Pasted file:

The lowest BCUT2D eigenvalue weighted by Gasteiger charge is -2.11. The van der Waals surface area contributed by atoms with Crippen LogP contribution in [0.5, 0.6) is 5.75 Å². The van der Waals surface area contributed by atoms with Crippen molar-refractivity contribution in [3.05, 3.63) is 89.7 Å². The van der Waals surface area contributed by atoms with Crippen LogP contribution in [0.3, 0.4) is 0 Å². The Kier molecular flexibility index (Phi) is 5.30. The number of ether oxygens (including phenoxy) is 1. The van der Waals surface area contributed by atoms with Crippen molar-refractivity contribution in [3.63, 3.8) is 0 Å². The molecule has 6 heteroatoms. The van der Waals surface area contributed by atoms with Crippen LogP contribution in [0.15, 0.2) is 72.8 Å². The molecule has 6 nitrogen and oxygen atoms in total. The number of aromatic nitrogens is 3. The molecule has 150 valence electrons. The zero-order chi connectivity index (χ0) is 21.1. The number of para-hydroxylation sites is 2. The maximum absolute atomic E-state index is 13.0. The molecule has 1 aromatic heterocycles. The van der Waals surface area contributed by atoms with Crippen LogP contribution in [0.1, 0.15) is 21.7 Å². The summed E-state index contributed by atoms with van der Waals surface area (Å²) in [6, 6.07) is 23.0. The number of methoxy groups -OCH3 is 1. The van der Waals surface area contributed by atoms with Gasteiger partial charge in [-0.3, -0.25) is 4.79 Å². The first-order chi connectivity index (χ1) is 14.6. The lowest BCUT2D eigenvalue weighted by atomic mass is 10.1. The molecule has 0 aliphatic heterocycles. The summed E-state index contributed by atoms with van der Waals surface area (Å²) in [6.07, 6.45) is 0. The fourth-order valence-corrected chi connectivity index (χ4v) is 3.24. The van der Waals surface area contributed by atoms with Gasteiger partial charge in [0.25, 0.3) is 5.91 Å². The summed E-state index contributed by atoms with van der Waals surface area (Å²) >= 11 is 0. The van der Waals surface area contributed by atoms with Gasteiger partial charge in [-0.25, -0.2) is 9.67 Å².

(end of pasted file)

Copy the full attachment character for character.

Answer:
The lowest BCUT2D eigenvalue weighted by Gasteiger charge is -2.11. The van der Waals surface area contributed by atoms with Crippen LogP contribution in [0.5, 0.6) is 5.75 Å². The van der Waals surface area contributed by atoms with Crippen molar-refractivity contribution in [3.05, 3.63) is 89.7 Å². The van der Waals surface area contributed by atoms with Crippen LogP contribution in [0.3, 0.4) is 0 Å². The Kier molecular flexibility index (Phi) is 5.30. The number of ether oxygens (including phenoxy) is 1. The van der Waals surface area contributed by atoms with Crippen molar-refractivity contribution in [3.63, 3.8) is 0 Å². The molecule has 6 heteroatoms. The van der Waals surface area contributed by atoms with Crippen LogP contribution in [0.15, 0.2) is 72.8 Å². The molecule has 6 nitrogen and oxygen atoms in total. The number of aromatic nitrogens is 3. The molecule has 150 valence electrons. The zero-order chi connectivity index (χ0) is 21.1. The number of para-hydroxylation sites is 2. The maximum absolute atomic E-state index is 13.0. The molecule has 1 aromatic heterocycles. The van der Waals surface area contributed by atoms with Crippen LogP contribution in [0.1, 0.15) is 21.7 Å². The summed E-state index contributed by atoms with van der Waals surface area (Å²) in [6, 6.07) is 23.0. The number of methoxy groups -OCH3 is 1. The van der Waals surface area contributed by atoms with Gasteiger partial charge in [-0.3, -0.25) is 4.79 Å². The first-order chi connectivity index (χ1) is 14.6. The lowest BCUT2D eigenvalue weighted by atomic mass is 10.1. The molecule has 0 aliphatic heterocycles. The summed E-state index contributed by atoms with van der Waals surface area (Å²) in [6.07, 6.45) is 0. The fourth-order valence-corrected chi connectivity index (χ4v) is 3.24. The van der Waals surface area contributed by atoms with Gasteiger partial charge in [0.25, 0.3) is 5.91 Å². The summed E-state index contributed by atoms with van der Waals surface area (Å²) >= 11 is 0. The van der Waals surface area contributed by atoms with Gasteiger partial charge in [-0.25, -0.2) is 9.67 Å².